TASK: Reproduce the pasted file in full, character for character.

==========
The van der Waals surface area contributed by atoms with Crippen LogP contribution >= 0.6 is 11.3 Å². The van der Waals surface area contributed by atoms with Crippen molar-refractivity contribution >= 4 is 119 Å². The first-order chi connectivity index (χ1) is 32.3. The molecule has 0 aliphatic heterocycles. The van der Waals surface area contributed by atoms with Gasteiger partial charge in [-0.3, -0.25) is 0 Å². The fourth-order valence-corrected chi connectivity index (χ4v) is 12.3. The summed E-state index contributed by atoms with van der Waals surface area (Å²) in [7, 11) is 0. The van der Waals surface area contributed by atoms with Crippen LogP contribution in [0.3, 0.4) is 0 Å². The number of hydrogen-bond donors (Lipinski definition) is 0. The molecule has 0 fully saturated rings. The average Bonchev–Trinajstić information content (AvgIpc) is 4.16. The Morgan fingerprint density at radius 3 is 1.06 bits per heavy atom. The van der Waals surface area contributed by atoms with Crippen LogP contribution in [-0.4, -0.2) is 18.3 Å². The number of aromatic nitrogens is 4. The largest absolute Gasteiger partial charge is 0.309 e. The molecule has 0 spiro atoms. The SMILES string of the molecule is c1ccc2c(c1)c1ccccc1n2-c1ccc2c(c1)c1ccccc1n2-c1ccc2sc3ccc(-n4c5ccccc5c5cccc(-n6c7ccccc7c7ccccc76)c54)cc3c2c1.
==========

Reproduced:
The van der Waals surface area contributed by atoms with Crippen LogP contribution >= 0.6 is 11.3 Å². The van der Waals surface area contributed by atoms with Crippen molar-refractivity contribution >= 4 is 119 Å². The first-order chi connectivity index (χ1) is 32.3. The molecule has 0 aliphatic heterocycles. The van der Waals surface area contributed by atoms with Gasteiger partial charge in [-0.3, -0.25) is 0 Å². The fourth-order valence-corrected chi connectivity index (χ4v) is 12.3. The summed E-state index contributed by atoms with van der Waals surface area (Å²) in [7, 11) is 0. The van der Waals surface area contributed by atoms with Crippen LogP contribution in [0.3, 0.4) is 0 Å². The number of hydrogen-bond donors (Lipinski definition) is 0. The molecule has 0 fully saturated rings. The average Bonchev–Trinajstić information content (AvgIpc) is 4.16. The Morgan fingerprint density at radius 3 is 1.06 bits per heavy atom. The van der Waals surface area contributed by atoms with Crippen LogP contribution in [-0.4, -0.2) is 18.3 Å². The number of aromatic nitrogens is 4. The largest absolute Gasteiger partial charge is 0.309 e. The molecule has 0 spiro atoms. The SMILES string of the molecule is c1ccc2c(c1)c1ccccc1n2-c1ccc2c(c1)c1ccccc1n2-c1ccc2sc3ccc(-n4c5ccccc5c5cccc(-n6c7ccccc7c7ccccc76)c54)cc3c2c1.